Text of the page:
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Terrestrial Umbrella - eutrophication and acidification of terrestrial ecosystems in the UK - AQ0806

Description
In upland areas of the UK located away from direct human disturbance through agriculture, industrial activities and urban pollution, atmospheric pollution poses one of the major threats to the chemical and biological quality of lakes and streams. One of the most important groups of pollutants is nitrogen (N) compounds, including oxidised forms of N called NOx, generated mainly by fossil fuel combustion especially in motor vehicles, and reduced forms of N (ammonia gas or dissolved ammonium compounds) generated mainly from agricultural activities and livestock. These nitrogen compounds may dissolve in rain or soilwater to form acids, or may be taken up as nutrients by plants and soil microbes in upland catchments, and then subsequently released in acid form associated with nitrate leaching at a later date. It is well established that nitrate leaching contributes to acidification of upland waters, with damage to aquatic ecosystems including plants, invertebrates and fish. However it has recently been suggested that nitrate leaching may also be associated with nutrient enrichment of upland waters that contain biological communities adapted to very low nutrient levels.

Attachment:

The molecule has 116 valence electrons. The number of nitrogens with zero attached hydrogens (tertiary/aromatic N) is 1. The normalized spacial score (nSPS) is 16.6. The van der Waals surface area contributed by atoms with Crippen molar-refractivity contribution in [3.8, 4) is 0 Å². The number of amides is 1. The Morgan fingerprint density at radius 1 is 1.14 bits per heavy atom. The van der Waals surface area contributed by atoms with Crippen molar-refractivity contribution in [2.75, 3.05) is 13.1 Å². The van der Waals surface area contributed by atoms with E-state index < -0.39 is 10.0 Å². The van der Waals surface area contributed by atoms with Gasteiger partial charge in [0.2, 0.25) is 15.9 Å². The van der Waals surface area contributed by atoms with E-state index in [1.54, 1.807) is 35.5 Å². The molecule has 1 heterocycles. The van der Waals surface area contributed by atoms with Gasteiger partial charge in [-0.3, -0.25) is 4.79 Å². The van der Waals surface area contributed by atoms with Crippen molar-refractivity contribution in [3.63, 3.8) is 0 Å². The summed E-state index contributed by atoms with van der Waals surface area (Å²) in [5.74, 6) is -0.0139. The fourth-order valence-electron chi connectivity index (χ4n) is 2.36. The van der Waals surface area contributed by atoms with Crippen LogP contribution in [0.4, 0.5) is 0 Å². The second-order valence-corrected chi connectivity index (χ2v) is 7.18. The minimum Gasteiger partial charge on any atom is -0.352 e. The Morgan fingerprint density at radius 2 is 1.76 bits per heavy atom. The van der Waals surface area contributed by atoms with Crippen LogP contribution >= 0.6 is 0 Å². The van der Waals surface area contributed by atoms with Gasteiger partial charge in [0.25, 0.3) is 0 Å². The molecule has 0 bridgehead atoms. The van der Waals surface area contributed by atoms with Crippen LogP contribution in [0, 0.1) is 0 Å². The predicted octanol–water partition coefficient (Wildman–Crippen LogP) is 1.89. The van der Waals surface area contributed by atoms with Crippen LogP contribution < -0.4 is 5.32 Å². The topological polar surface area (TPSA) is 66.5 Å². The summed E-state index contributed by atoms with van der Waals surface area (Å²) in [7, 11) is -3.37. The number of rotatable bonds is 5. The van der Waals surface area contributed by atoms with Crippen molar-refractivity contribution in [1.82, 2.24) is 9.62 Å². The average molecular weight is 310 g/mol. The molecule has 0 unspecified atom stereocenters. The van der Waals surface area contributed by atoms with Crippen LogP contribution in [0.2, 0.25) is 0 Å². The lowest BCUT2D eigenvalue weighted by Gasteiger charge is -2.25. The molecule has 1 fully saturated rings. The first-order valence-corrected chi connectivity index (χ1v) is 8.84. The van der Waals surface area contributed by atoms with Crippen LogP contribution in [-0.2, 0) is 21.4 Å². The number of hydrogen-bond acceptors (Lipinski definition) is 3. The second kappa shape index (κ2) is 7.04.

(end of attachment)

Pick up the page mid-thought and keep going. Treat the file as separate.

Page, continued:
Issues of acidification, nutrient enrichment and biological controls on nitrate leaching are therefore intrinsically linked and need to be understood in order to determine current and future impacts of N deposition on water quality and ecological status of upland waters. The Freshwater Umbrella programme was specifically designed to tackle these scientifically challenging problems, with key objectives and methods to:

1. assess the importance of inorganic forms of N (i.e. nitrate and ammonium) as nutrients in upland lakes through a combination of literature review, lake sediment studies and experimental work;
2. improve understanding of nitrate leaching pathways and controls using complementary isotopic tracer and dual isotope approaches. The first approach allows N compounds to be marked and then tracked through the environment, while the second uses naturally occurring isotopic differences between atmospherically deposited nitrate that is leached unchanged from catchments and nitrate produced from ammonium by the microbial process of nitrification in soils;
3. develop models for predicting which nutrient (N or phosphorus) is the major control of biological productivity in upland waters from catchment characteristics and other nationally available datasets, including studies of catchment soils and mosses as possible controlling factors;
4. assess the impacts of climate change on effects of atmospheric pollutants in upland catchments through literature review and experimental work; and